66 2. Elliptic curves
everywhere locally (Qp, R) but not globally (Q) is the main obstacle
for the descent method to fully work.
2.11. Selmer and Sha
In Example 2.10.5, we found a type of homogeneous space that made
our approach to finding generators of E(Q)/2E(Q) break down. In
this section, we study everywhere locally solvable spaces in detail.
Let E : y2 = (x e1)(x e2)(x e3) be an elliptic curve with
ei Z and e1 + e2 + e3 = 0. Let Γ be defined as in Corollary 2.9.7,
Γ = {n Z : 0 = n is square-free and if p | n, then p |
where Δ = (e1 e2)(e2 e3)(e1 e3). We define H as the following
set of homogeneous spaces:
H := {C(δ1,δ2) : δ1,δ2 Γ }.
Some homogeneous spaces in H have rational points that correspond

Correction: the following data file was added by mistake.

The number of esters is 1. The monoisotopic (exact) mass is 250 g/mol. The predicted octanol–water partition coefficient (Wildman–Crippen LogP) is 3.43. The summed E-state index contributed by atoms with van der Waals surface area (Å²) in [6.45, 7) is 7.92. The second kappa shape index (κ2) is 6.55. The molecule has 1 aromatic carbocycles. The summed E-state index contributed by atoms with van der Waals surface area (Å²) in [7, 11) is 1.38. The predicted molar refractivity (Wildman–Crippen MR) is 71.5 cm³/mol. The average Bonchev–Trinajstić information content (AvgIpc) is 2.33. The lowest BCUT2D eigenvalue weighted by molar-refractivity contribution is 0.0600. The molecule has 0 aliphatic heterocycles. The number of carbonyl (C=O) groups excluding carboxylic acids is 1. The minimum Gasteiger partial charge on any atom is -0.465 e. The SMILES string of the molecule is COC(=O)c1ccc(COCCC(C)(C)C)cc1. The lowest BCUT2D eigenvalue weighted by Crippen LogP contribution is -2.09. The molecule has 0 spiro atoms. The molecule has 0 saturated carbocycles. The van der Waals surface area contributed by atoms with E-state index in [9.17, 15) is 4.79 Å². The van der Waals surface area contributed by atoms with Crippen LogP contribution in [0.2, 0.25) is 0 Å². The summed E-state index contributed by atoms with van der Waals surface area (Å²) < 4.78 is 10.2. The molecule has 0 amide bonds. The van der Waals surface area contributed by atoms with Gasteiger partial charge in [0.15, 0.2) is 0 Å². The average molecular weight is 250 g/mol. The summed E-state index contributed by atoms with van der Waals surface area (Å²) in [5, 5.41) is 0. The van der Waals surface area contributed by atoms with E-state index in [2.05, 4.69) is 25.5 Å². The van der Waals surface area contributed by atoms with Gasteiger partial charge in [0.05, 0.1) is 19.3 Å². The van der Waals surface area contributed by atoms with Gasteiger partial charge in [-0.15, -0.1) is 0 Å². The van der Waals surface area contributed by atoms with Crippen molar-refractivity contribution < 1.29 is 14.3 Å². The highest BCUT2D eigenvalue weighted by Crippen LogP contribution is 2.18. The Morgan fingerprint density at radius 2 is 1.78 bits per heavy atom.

to rational points on E(Q); see Prop. 2.10.3. Other homogeneous
spaces do not have points (e.g. C(1, 2) in Example 2.10.4, or C(−1, 2)
in Example 2.10.5). For each elliptic curve, we define two different
sets of homogeneous spaces, the Selmer group and the Shafarevich-
Tate group, as follows. The Selmer group is
Sel2(E/Q) := {C(δ1,δ2) with points over R and Qp for all primes p}.
In other words, the Selmer group is the set of all homogeneous spaces
that are solvable everywhere locally, i.e., over R and over all fields of
p-adic numbers. The group operation on
Sel2(E/Q) is defined by
C(δ1,δ2) · C(γ1,γ2) = C(δ1γ1,δ2γ2).
Notice that, due to Prop. 2.10.3, E(Q)/2E(Q) injects into H
via δ and the homogeneous spaces in the image of δ, i.e. δ(E)
H, have rational points. Since Q Qp for all primes p 2, the
spaces in the image of δ belong to Sel2(E/Q). Hence, Sel2(E/Q)
has a subgroup formed by those homogeneous spaces in Sel2(E/Q)
that have rational points as well (i.e., over Q), and this subgroup is
isomorphic to E(Q)/2E(Q):
E(Q)/2E(Q) = {C(δ1,δ2) with points defined over Q}.
Previous Page Next Page